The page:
Pica -- Pica is a tendency to eat things that are not food. Eating non-food items is a normal part of development between the ages of 18 and 24 months. However, some children and adults with autism and other developmental disabilities continue to eat items such as dirt, clay, chalk or paint chips. For this reason, it is important to test for elevated blood levels of lead in those who persistently mouth fingers or objects that might be contaminated with this common environmental toxin.

How is Autism Treated?
Each child or adult with autism is unique and, so, each autism intervention plan should be tailored to address specific needs. Intervention can involve behavioral treatments, medicines or both.
Many persons with autism have additional medical conditions such as sleep disturbance, seizures and gastrointestinal (GI) distress. Addressing these conditions can improve attention, learning and related behaviors. Early intensive behavioral intervention involves a child's entire family, working closely with a team of professionals.This can include parent training with the parent leading therapy sessions under the supervision of the therapist. Other programs deliver therapy in a specialized center, classroom or preschool.

Typically, different interventions and supports become appropriate as a child develops and acquires social and learning skills. As children with autism enter school, for example, they may benefit from targeted social skills training and specialized approaches to teaching. Adolescents with autism can benefit from transition services that promote a successful maturation into independence and employment opportunities of adulthood.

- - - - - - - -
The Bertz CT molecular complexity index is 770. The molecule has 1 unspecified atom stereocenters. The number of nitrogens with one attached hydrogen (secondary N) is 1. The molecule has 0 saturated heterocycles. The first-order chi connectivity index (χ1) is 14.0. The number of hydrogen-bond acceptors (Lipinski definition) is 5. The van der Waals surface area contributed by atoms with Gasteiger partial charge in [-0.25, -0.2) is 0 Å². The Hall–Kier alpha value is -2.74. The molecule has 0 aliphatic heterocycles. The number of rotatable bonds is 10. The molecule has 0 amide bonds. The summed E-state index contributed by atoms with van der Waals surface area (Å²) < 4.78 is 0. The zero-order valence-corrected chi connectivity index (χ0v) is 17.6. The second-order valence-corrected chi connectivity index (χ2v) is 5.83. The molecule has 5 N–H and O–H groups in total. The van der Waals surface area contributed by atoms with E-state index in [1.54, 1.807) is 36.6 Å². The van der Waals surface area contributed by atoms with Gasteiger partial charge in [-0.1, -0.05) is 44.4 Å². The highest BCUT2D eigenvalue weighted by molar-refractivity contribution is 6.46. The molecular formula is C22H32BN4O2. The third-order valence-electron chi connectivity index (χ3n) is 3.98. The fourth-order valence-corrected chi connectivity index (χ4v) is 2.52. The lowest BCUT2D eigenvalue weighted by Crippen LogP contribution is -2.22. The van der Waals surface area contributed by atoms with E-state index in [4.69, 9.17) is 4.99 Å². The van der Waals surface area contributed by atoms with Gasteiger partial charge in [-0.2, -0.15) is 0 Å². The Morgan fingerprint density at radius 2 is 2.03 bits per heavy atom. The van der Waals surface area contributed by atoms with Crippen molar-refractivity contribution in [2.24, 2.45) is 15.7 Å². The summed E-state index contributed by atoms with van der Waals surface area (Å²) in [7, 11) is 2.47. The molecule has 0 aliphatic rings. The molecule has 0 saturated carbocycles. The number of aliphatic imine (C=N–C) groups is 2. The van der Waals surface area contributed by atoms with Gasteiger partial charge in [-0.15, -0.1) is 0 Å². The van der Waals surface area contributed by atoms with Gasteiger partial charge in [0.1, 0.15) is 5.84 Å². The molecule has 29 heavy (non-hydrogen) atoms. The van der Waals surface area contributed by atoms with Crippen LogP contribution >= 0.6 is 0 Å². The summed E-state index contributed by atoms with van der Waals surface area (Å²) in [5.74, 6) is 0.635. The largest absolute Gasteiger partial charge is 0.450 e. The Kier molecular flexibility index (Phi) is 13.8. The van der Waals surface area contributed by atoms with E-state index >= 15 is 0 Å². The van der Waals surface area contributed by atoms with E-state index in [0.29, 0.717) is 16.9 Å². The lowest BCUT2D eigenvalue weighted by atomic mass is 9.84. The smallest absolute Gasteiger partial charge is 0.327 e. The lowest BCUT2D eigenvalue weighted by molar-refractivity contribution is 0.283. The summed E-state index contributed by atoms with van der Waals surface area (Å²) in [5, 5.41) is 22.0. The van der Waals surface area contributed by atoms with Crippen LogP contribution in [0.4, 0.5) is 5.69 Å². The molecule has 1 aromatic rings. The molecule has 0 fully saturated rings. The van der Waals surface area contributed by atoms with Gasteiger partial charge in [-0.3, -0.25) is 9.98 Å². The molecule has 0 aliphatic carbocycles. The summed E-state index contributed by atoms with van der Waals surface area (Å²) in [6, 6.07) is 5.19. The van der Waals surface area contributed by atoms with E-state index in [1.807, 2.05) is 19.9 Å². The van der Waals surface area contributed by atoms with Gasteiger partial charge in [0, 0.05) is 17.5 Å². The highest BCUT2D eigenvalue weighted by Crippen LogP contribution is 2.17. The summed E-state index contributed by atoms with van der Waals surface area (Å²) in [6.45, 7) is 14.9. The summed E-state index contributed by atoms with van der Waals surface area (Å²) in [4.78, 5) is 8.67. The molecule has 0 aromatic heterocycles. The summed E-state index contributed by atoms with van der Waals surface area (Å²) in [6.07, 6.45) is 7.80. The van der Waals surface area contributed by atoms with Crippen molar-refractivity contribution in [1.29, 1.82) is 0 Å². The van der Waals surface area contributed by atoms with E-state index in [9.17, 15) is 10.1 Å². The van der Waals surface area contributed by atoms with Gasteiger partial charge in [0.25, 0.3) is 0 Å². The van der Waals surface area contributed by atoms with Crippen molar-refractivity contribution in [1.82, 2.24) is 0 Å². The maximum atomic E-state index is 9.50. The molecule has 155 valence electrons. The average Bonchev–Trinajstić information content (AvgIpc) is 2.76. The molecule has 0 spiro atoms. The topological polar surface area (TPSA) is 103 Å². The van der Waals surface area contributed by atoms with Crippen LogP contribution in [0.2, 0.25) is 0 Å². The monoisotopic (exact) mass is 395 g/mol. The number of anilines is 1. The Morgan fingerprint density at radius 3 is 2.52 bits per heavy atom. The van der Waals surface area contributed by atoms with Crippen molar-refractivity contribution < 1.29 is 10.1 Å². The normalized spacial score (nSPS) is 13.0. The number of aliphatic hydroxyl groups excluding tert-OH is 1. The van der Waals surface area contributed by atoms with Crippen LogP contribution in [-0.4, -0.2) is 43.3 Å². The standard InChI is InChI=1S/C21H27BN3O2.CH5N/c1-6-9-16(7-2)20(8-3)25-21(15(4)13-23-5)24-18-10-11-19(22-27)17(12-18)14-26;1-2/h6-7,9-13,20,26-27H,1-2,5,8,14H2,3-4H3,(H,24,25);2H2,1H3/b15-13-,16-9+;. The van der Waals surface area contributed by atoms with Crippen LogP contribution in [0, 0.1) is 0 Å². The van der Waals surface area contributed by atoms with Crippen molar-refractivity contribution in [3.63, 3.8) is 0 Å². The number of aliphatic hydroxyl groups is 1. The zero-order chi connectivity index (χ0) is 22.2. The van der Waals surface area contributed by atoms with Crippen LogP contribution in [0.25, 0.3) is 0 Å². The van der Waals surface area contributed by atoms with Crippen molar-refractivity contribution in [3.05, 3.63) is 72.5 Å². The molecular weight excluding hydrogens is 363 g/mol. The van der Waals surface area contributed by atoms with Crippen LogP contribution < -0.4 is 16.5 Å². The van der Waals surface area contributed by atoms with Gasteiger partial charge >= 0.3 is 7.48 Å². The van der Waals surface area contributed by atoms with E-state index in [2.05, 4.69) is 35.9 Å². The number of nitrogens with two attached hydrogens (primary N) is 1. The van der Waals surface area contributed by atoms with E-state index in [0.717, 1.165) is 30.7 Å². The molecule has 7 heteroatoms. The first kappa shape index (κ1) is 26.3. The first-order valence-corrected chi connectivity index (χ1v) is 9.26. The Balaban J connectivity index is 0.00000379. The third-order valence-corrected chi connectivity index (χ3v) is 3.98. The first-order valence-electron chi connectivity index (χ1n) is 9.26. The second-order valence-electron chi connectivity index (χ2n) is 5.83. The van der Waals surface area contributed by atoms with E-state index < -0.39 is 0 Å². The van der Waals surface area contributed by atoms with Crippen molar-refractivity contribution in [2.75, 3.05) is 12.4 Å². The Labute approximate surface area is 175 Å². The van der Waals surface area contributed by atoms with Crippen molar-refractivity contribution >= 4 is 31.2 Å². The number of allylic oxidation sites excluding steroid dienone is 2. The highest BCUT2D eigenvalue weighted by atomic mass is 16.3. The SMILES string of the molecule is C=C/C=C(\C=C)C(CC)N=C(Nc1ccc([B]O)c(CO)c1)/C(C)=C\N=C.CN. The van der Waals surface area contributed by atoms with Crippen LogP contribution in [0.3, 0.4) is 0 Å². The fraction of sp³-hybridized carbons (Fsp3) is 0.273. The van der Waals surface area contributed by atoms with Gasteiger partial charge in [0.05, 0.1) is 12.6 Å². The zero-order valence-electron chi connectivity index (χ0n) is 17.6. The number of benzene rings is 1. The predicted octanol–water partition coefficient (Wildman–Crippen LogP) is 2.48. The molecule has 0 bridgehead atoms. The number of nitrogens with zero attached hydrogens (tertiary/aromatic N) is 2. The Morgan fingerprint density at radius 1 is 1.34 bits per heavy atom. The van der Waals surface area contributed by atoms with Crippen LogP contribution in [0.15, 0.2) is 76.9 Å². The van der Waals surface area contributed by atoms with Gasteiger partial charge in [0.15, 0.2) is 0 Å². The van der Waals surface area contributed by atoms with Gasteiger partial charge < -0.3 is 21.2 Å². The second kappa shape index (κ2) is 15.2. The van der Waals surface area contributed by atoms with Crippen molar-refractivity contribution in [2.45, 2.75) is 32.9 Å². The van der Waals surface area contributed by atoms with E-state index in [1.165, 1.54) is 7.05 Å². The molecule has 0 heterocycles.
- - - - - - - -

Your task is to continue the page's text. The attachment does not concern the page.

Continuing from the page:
What Early Intervention Therapies Are Currently Available?
Objective scientific studies have confirmed the benefits of methods of comprehensive behavioral early intervention. They are
1). Applied Behavior Analysis (ABA)
2). Early Start Denver Model
3). Floor Time
4). Pivotal Response Therapy and
5). Verbal Behavior Therapy


Treatment Options for Toddlers and Preschool Children
Scientific studies have demonstrated that early intensive behavioral intervention improves learning, communication and social skills in young children with autism. While the outcomes of early intervention vary, all children benefit.
Researchers have developed a number of effective early intervention models. They vary in details, but all good early intervention programs share certain features. They include:



1). The child receives structured, therapeutic activities for at least 25 hours per week